October 21, 2014
Hot Topics:
RSS RSS feed Download our iPhone app

Simple Sounds for Linux

  • January 23, 2001
  • By Jay Link
  • Send Email »
  • More Articles »

An even better option is to use the following code, provided by programming guru Matan Ziv-Av:

#include <stdlib.h>
#include <sys/types.h>
#include <fcntl.h>
#include <sys/ioctl.h>
#include <linux/kd.h>

int main(int argc, char *argv[])
{
   int fd, time, freq, arg;
   fd = open("/dev/tty0", O_RDONLY);
   if (argc > 2)
   {
       freq = atoi(argv[1]);
       time = atoi(argv[2]);
   } else {
       freq = 500; /* frequency in Hz */
       time = 50;  /* time in millisec */
   }
   arg = (time<<16)+(1193180/freq);
   return ioctl(fd,KDMKTONE,arg);
}

This simplified program works exactly like beep, only it's much faster. As such, you may need to increase the duration of your tones by a factor of two or more.

Further, it may not be obvious by looking at the code, but this program runs in the background. Therefore, you can move on and do other things while the tone plays uninterrupted for the designated timeframe. This feature can be a detriment, however, if you're trying to play multiple notes (i.e., a melody). In this case, you'll find each note canceling out the next, and no amount of interstitial resting will help.

To overcome this annoyance, you'll need to insert a "rest" within the program itself. I accomplished this with a call to usleep(), like so:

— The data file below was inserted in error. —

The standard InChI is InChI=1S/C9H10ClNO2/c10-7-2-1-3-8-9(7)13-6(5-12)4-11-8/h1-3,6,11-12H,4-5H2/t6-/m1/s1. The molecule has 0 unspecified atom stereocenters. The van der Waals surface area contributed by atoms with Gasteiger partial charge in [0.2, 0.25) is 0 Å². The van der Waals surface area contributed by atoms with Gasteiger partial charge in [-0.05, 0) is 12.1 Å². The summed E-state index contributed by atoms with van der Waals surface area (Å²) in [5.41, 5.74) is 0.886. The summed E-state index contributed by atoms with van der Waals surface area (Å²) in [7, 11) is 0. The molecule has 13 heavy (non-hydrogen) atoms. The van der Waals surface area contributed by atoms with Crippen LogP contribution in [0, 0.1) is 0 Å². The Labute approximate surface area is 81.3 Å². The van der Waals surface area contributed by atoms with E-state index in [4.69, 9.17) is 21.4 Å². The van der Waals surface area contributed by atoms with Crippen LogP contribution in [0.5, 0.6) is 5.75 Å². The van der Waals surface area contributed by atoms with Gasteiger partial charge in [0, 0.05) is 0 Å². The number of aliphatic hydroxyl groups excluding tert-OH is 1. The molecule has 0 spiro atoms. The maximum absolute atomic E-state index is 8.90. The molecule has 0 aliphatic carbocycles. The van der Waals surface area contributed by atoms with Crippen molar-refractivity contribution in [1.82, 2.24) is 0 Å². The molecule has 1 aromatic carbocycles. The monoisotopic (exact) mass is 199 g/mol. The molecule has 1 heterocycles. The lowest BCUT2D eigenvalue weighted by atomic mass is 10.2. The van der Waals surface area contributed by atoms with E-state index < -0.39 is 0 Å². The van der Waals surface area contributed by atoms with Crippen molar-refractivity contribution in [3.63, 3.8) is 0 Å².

#include <stdlib.h>
#include <unistd.h>
#include <sys/types.h>
#include <fcntl.h>
#include <sys/ioctl.h>
#include <linux/kd.h>

int main(int argc, char *argv[])
{
   int fd, time, freq, arg;
   fd = open("/dev/tty0", O_RDONLY);
   if (argc > 2)
   {
       freq = atoi(argv[1]);
       time = atoi(argv[2]);
   } else {
       freq = 500; /* frequency in Hz */
       time = 50;  /* time in millisec */
   }
   arg = (time<<16)+(1193180/freq);
   ioctl(fd,KDMKTONE,arg);
   usleep(time * 1000);
   return EXIT_SUCCESS;
}
Now the program rests for the same amount of time as the note plays, allowing you to play a chain of notes as before. Remember to #include !

In conclusion, there's no reason to exclude audio completely, just because you don't have a sound card. Simple sound bytes (if you'll pardon the pun) often add to a program's vitality and improve the user's experience. Now that you know how simple it is to code for the internal speaker, why not take advantage of this ever-present, yet often overlooked hardware feature?

Related Resources

1. www.ibiblio.org Massive, web-based repository of all things Linux. Formerly known as metalab.unc.edu and sunsite.unc.edu before that. Check it out!

2. The Sheet Music Archive One place to get free sheet music on the web.

3. The Free Sheet Music Directory Another repository of free sheet music.

4. Classical sheet music Look for the PDF Music link.

5. Free Sheet Music Guide The name says it all!

About Author

Jay Link is twentysomething and lives in Springfield, Illinois. Aside from Linux, his interests include mountain climbing and flying. He administrates InterLink BBS (an unintentionally not-for-profit Internet provider) in his fleeting spare moments, as well as working various odd jobs to pay the rent.





Page 3 of 3



Comment and Contribute

 


(Maximum characters: 1200). You have characters left.

 

 


Sitemap | Contact Us

Rocket Fuel